The 5 Best Pieces of Nursing Advice I’ve Ever Received

Nursing is an amazing profession. There are SO many nurses out there that one day- you’ll be sure to receive some nursing advice.

Now a word of caution. Some nurses have experienced years of hardship in nursing and so may offer more cynical advice than we would like to receive. In fact, I read a post on social media of a nursing student asking the group, “Gosh- is nursing really this hard? Reading the horror stories from nurses is making me NOT want to enter this profession.”

I could totally see that happening.

In an attempt to uplift nursing students and re-energize experienced nurses, let’s use this blog post space to offer some of that motivating advice. That nursing advice that makes you smile. That helps you keep going when the profession of nursing gets to be too tough to take.

Here are the 5 best pieces of nursing advice I have ever received:

  1. Wash your hands. It may sound simple, right? But you don’t want to take whatever you are caring for home with you. And let’s start this post with a BANG right off the bat. You got to take care of yourself! If you do not pay attention to your own physical or mental health- you are going to end up on the other side of the bed. Taking care of you will help you be the best nurse you can be.
  2. Listen more than you speak. Love the quote- you have one mouth and two ears for a reason. As a nurse you can pick up on SO much more when you shut up and take notice. You can hear what the patient is not telling you. What the body language, tone of voice, and between the words information means. You will learn to trust your gut and listen to the subtle signs. You will gain so much rapport, when you simply sit down and listen to what the patient has to say. Which leads me to…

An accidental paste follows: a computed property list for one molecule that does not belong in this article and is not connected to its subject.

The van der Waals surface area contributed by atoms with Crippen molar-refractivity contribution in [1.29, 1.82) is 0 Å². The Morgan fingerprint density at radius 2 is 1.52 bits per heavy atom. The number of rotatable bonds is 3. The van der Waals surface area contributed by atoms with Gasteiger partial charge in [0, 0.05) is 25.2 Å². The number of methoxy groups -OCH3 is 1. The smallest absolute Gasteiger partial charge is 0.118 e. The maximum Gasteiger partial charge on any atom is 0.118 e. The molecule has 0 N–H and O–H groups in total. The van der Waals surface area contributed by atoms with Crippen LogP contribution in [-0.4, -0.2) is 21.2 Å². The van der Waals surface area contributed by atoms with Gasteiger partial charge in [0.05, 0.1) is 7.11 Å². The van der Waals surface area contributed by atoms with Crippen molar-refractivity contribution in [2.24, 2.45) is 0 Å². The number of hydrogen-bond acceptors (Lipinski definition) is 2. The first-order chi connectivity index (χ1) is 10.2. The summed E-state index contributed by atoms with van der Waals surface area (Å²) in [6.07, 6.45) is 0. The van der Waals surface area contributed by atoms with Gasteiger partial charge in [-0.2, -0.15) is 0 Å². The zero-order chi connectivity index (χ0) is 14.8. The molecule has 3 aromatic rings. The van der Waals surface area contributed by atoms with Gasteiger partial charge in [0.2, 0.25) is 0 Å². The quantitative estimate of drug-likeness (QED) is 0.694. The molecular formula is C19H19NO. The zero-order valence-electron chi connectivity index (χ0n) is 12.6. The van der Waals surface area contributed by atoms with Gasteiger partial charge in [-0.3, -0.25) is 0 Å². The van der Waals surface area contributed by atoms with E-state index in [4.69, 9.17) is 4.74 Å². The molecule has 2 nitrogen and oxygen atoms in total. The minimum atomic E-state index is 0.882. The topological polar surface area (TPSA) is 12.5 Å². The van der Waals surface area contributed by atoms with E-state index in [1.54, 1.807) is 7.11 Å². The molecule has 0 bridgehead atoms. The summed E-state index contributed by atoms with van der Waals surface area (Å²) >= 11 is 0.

3. Brush up on your customer service skills. Yes, I realize that we do not work in the hotel. And we are not maids. However, and I heard this from an awesome ER nurse who was interviewed on the Your Next Shift podcast, you DO need some customer service skills. You are in the business of helping people. You are working with people all day long. If you are a robot who cannot talk to others, then you will not make it in the nursing profession. Smiling, providing eye contact, and (back to number two) listening are what makes nurses great.
  4. Know when to make a change. I’m not talking about leaving nursing altogether. But I was talking to a nurse at a conference one time. He was telling me about a mistake he made on his unit. And you know what he said… he said that he realized in making that mistake that it was time for a change. That things had become automatic for him and he was no longer thinking critically. Sometimes in nursing you got to shake things up. Know yourself (number five, below) and trust when it is time to make a job change.
  5. Be you! No one can be exactly you. I read a blog post about a nurse who worked in long term care and had the most beautiful singing voice. She would walk the halls, pushing the medication cart, just humming and singing along. Over time, residents would start to gather in the hallway, near their doorways. Why? They wanted to hear this lovely voice! It made their day!! Be yourself in the work place. Bring your best you to the job. Know your strengths and unique talents. Find the career that fits them and you’ll never work a day in your life again.

Let’s hear from you! What nursing advice have you received that you just have to share? Be sure to tweet me @ElizabethScala or leave a comment below. Thanks for reading!

Elizabeth Scala

Keynote speaker and bestselling author, Elizabeth Scala MSN/MBA, RN, partners with hospitals, nursing schools, and nurse associations to transform the field of nursing from the inside out. As the host of the Nurse’s Week ‘Art of Nursing’ program, Elizabeth guides nurses and nursing students to a change in perspective, helping them make the inner shift needed to better maneuver the sometimes challenging realities of being a caregiver.Elizabeth received her dual master’s degree from Johns Hopkins University. She is also a certified coach and Reiki Master Teacher. Elizabeth lives in Maryland with her supportive husband and a playful pit bull.